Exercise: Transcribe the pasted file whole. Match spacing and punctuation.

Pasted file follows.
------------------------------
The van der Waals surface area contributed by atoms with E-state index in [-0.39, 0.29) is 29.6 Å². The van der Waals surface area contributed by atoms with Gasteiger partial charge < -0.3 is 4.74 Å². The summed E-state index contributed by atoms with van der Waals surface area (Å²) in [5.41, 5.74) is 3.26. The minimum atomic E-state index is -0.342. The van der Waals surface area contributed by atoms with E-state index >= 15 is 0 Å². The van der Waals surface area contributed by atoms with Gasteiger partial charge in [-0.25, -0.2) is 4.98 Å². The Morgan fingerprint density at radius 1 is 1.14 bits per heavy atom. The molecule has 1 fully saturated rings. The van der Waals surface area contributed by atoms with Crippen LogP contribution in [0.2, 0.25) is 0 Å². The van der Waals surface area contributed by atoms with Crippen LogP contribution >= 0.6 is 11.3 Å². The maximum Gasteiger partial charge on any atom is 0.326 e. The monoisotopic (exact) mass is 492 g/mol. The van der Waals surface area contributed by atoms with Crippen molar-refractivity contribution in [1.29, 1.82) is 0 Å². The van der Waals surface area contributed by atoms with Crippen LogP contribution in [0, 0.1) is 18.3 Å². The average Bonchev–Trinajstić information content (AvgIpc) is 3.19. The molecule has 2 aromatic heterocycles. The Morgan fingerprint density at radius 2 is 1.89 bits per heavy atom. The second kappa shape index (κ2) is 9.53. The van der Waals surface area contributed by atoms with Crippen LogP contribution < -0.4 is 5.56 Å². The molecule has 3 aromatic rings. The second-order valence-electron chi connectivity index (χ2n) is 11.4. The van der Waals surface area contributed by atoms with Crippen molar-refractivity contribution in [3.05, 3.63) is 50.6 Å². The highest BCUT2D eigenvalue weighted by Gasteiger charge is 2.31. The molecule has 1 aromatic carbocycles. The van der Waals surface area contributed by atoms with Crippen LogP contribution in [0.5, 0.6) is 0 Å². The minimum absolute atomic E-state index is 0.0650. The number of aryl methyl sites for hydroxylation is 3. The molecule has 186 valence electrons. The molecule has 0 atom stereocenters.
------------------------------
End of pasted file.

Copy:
The van der Waals surface area contributed by atoms with E-state index in [-0.39, 0.29) is 29.6 Å². The van der Waals surface area contributed by atoms with Gasteiger partial charge < -0.3 is 4.74 Å². The summed E-state index contributed by atoms with van der Waals surface area (Å²) in [5.41, 5.74) is 3.26. The minimum atomic E-state index is -0.342. The van der Waals surface area contributed by atoms with E-state index >= 15 is 0 Å². The van der Waals surface area contributed by atoms with Gasteiger partial charge in [-0.25, -0.2) is 4.98 Å². The Morgan fingerprint density at radius 1 is 1.14 bits per heavy atom. The molecule has 1 fully saturated rings. The van der Waals surface area contributed by atoms with Crippen LogP contribution in [0.2, 0.25) is 0 Å². The van der Waals surface area contributed by atoms with Crippen LogP contribution >= 0.6 is 11.3 Å². The maximum Gasteiger partial charge on any atom is 0.326 e. The monoisotopic (exact) mass is 492 g/mol. The van der Waals surface area contributed by atoms with Crippen molar-refractivity contribution in [1.29, 1.82) is 0 Å². The van der Waals surface area contributed by atoms with Crippen LogP contribution in [0, 0.1) is 18.3 Å². The average Bonchev–Trinajstić information content (AvgIpc) is 3.19. The molecule has 2 aromatic heterocycles. The Morgan fingerprint density at radius 2 is 1.89 bits per heavy atom. The second kappa shape index (κ2) is 9.53. The van der Waals surface area contributed by atoms with Crippen LogP contribution < -0.4 is 5.56 Å². The molecule has 3 aromatic rings. The second-order valence-electron chi connectivity index (χ2n) is 11.4. The van der Waals surface area contributed by atoms with Crippen molar-refractivity contribution in [3.05, 3.63) is 50.6 Å². The highest BCUT2D eigenvalue weighted by Gasteiger charge is 2.31. The molecule has 1 aromatic carbocycles. The van der Waals surface area contributed by atoms with Crippen LogP contribution in [0.5, 0.6) is 0 Å². The minimum absolute atomic E-state index is 0.0650. The number of aryl methyl sites for hydroxylation is 3. The molecule has 186 valence electrons. The molecule has 0 atom stereocenters.